The weather situation is going from bad to worse.
In our weather briefing last night the course meteorologist showed us slide after slide of weather fronts, low pressure systems and never a sign of any let up from the winds that are going to ravage Cape Finisterre and the Portuguese.
The grib files are pretty; swathes of blue, and purple march their way across the screen as the forecast advances by each day but the reality is very ugly and tough news for minis.
At the latest estimation it is unlikely we will be leaving France before the 23rd October and even then we are not sure.
The fleet is flat; we all have issues and concerns arising from this delay. No one planned for this occurrence, though a large proportion of the fleet are local to Douarnenez and still living at home most of the fleet have travelled many miles to be here and the problems created by staying for an unscheduled 10 days are many.
Further on we are starting to wonder about the stopover, will the restart be postponed and therefore our arrival in the Caribbean; are our return flights at risk, what about the shipping?
In short there is not point in thinking about this other than to sort out problems as they present; we must take every day as it comes.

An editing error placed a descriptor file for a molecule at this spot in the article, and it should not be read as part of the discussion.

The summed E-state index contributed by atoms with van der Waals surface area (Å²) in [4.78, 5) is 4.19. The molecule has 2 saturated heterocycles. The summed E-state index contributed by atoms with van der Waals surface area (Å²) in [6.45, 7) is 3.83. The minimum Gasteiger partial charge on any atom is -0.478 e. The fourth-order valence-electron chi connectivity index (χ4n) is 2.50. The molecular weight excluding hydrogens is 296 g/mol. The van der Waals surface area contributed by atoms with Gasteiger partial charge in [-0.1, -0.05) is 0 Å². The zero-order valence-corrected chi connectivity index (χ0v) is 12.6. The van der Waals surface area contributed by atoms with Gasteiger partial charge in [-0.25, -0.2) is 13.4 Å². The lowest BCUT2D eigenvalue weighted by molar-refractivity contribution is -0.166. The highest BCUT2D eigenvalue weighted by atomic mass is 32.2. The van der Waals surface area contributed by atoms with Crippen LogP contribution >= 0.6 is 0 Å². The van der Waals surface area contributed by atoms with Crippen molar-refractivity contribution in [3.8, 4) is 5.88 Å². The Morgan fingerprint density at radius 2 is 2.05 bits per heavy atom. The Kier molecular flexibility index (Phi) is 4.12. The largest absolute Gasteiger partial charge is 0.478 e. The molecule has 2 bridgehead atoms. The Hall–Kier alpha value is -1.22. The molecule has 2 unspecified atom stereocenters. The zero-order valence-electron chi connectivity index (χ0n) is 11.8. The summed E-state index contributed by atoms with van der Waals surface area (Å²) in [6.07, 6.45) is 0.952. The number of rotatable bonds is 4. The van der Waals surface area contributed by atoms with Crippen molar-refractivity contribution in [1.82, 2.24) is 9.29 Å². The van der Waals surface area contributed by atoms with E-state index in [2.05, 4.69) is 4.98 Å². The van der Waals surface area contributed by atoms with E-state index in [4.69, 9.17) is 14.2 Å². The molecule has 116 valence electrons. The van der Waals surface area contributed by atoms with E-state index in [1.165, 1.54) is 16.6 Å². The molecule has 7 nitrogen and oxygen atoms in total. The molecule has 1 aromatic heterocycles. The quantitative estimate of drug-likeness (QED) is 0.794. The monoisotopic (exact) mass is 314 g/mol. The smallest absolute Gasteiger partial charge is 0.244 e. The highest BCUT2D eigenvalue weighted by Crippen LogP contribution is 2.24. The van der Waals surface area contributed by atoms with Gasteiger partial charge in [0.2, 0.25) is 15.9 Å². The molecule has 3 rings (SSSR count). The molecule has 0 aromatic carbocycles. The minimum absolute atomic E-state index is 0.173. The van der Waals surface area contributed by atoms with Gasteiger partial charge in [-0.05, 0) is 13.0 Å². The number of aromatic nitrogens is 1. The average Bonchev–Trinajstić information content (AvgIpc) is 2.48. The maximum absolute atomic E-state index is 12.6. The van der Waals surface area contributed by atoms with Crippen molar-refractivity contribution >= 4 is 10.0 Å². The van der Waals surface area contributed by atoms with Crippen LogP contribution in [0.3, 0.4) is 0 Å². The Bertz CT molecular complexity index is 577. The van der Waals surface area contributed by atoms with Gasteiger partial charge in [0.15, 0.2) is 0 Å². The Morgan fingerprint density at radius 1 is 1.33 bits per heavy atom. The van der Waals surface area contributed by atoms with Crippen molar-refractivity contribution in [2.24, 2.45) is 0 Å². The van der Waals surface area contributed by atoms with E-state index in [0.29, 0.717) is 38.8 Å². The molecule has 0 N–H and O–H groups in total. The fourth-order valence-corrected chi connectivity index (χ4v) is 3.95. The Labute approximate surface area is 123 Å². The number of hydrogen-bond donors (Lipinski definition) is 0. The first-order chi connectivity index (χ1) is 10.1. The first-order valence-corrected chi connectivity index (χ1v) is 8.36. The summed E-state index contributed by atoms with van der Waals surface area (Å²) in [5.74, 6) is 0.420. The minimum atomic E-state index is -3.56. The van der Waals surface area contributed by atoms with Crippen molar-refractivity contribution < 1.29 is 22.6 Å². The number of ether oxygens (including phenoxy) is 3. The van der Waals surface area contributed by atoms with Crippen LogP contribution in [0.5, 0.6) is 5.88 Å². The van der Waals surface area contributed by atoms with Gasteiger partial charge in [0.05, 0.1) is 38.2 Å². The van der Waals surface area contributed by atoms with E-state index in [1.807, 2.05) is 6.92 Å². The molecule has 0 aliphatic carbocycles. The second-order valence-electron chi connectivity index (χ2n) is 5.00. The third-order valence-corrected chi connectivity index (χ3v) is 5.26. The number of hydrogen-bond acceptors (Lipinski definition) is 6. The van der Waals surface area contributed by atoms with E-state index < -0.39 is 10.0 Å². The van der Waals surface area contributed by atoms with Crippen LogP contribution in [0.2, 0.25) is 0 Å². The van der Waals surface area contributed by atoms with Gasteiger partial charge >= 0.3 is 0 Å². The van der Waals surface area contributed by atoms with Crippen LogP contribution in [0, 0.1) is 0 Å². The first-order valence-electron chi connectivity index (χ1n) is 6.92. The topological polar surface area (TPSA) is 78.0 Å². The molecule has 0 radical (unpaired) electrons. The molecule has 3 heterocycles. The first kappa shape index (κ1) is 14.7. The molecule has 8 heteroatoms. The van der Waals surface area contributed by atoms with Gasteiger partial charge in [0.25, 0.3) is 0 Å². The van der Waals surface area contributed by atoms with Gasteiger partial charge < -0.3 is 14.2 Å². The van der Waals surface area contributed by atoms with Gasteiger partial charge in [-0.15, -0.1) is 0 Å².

The fleet has been put on standby with a series of codes which will be notified at the race office.
Code Red – the fleet will not leave within the next 36hrs
Code Orange – there is a chance we may leave within 36hrs
Code Green – there is a chance we may leave within the next 24 hrs
This at least will allow those that live close enough to go home, perhaps to work and to travel away from Douarnenez. The rest of us must stay put.
Today the fleet will move back into the river in Douarnenez, locked in again so sailing will be difficult.
I have decided to use my time as pragmatically as I can, running, sleeping, eating well and I will be blogging everyday ‘Pip’s guide to the mini transat’.
This will be a good chance for me to share with you all every aspect of my boat and my preparations, my choice of sails, my rescue and emergency procedures and equipment, clothing, navigation, food and everything. I’ll have a chance to take photos of each part of my boat, explain the choices I have made and give you all a bit more of an idea of what I expect to encounter when eventually we do go sailing.